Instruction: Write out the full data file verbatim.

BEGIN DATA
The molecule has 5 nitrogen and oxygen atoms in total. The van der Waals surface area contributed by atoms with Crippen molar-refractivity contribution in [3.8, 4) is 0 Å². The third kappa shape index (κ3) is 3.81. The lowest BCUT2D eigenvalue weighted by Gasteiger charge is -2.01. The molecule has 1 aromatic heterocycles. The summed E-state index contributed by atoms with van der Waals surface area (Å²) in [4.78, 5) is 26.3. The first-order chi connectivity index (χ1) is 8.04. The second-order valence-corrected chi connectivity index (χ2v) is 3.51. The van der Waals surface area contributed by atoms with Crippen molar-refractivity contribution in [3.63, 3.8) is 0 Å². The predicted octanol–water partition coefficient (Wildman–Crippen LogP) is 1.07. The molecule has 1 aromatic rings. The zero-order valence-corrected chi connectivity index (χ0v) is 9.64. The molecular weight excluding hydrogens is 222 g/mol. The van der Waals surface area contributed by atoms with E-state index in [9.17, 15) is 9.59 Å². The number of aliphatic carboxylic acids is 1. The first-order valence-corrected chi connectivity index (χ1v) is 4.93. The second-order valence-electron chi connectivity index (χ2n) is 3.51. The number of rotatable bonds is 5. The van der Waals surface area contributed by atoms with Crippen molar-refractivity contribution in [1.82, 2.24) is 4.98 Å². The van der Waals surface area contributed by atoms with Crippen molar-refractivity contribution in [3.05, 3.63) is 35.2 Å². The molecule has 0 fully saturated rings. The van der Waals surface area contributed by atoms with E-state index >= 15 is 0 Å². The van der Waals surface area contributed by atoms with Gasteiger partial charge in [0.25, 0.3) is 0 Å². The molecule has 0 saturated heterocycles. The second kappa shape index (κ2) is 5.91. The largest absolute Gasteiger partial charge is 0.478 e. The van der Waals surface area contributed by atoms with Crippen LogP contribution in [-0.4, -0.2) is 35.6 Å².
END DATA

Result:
The molecule has 5 nitrogen and oxygen atoms in total. The van der Waals surface area contributed by atoms with Crippen molar-refractivity contribution in [3.8, 4) is 0 Å². The third kappa shape index (κ3) is 3.81. The lowest BCUT2D eigenvalue weighted by Gasteiger charge is -2.01. The molecule has 1 aromatic heterocycles. The summed E-state index contributed by atoms with van der Waals surface area (Å²) in [4.78, 5) is 26.3. The first-order chi connectivity index (χ1) is 8.04. The second-order valence-corrected chi connectivity index (χ2v) is 3.51. The van der Waals surface area contributed by atoms with Crippen molar-refractivity contribution in [3.63, 3.8) is 0 Å². The predicted octanol–water partition coefficient (Wildman–Crippen LogP) is 1.07. The molecule has 1 aromatic rings. The zero-order valence-corrected chi connectivity index (χ0v) is 9.64. The molecular weight excluding hydrogens is 222 g/mol. The van der Waals surface area contributed by atoms with E-state index in [9.17, 15) is 9.59 Å². The number of aliphatic carboxylic acids is 1. The first-order valence-corrected chi connectivity index (χ1v) is 4.93. The second-order valence-electron chi connectivity index (χ2n) is 3.51. The number of rotatable bonds is 5. The van der Waals surface area contributed by atoms with Crippen molar-refractivity contribution in [1.82, 2.24) is 4.98 Å². The van der Waals surface area contributed by atoms with Crippen molar-refractivity contribution in [3.05, 3.63) is 35.2 Å². The molecule has 0 fully saturated rings. The van der Waals surface area contributed by atoms with E-state index >= 15 is 0 Å². The van der Waals surface area contributed by atoms with Gasteiger partial charge in [0.25, 0.3) is 0 Å². The molecule has 0 saturated heterocycles. The second kappa shape index (κ2) is 5.91. The largest absolute Gasteiger partial charge is 0.478 e. The van der Waals surface area contributed by atoms with Crippen LogP contribution in [-0.4, -0.2) is 35.6 Å².